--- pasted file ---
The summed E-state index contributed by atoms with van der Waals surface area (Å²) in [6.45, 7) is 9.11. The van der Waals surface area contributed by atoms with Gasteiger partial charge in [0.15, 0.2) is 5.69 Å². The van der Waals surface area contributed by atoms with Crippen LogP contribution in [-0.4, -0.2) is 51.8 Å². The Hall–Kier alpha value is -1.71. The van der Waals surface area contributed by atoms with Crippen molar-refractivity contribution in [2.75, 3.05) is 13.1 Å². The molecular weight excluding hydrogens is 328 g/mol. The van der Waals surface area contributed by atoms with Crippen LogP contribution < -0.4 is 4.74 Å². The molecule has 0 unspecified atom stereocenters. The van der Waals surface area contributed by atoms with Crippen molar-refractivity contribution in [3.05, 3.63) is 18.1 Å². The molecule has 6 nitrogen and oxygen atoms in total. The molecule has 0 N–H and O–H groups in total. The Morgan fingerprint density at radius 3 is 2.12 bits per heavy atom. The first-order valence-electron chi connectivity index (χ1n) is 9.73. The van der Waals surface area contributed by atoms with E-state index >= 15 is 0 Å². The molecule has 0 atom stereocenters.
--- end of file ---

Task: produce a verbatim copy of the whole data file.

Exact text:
The summed E-state index contributed by atoms with van der Waals surface area (Å²) in [6.45, 7) is 9.11. The van der Waals surface area contributed by atoms with Gasteiger partial charge in [0.15, 0.2) is 5.69 Å². The van der Waals surface area contributed by atoms with Crippen LogP contribution in [-0.4, -0.2) is 51.8 Å². The Hall–Kier alpha value is -1.71. The van der Waals surface area contributed by atoms with Crippen molar-refractivity contribution in [2.75, 3.05) is 13.1 Å². The molecular weight excluding hydrogens is 328 g/mol. The van der Waals surface area contributed by atoms with Crippen LogP contribution < -0.4 is 4.74 Å². The molecule has 0 unspecified atom stereocenters. The van der Waals surface area contributed by atoms with Crippen molar-refractivity contribution in [3.05, 3.63) is 18.1 Å². The molecule has 6 nitrogen and oxygen atoms in total. The molecule has 0 N–H and O–H groups in total. The Morgan fingerprint density at radius 3 is 2.12 bits per heavy atom. The first-order valence-electron chi connectivity index (χ1n) is 9.73. The van der Waals surface area contributed by atoms with E-state index >= 15 is 0 Å². The molecule has 0 atom stereocenters.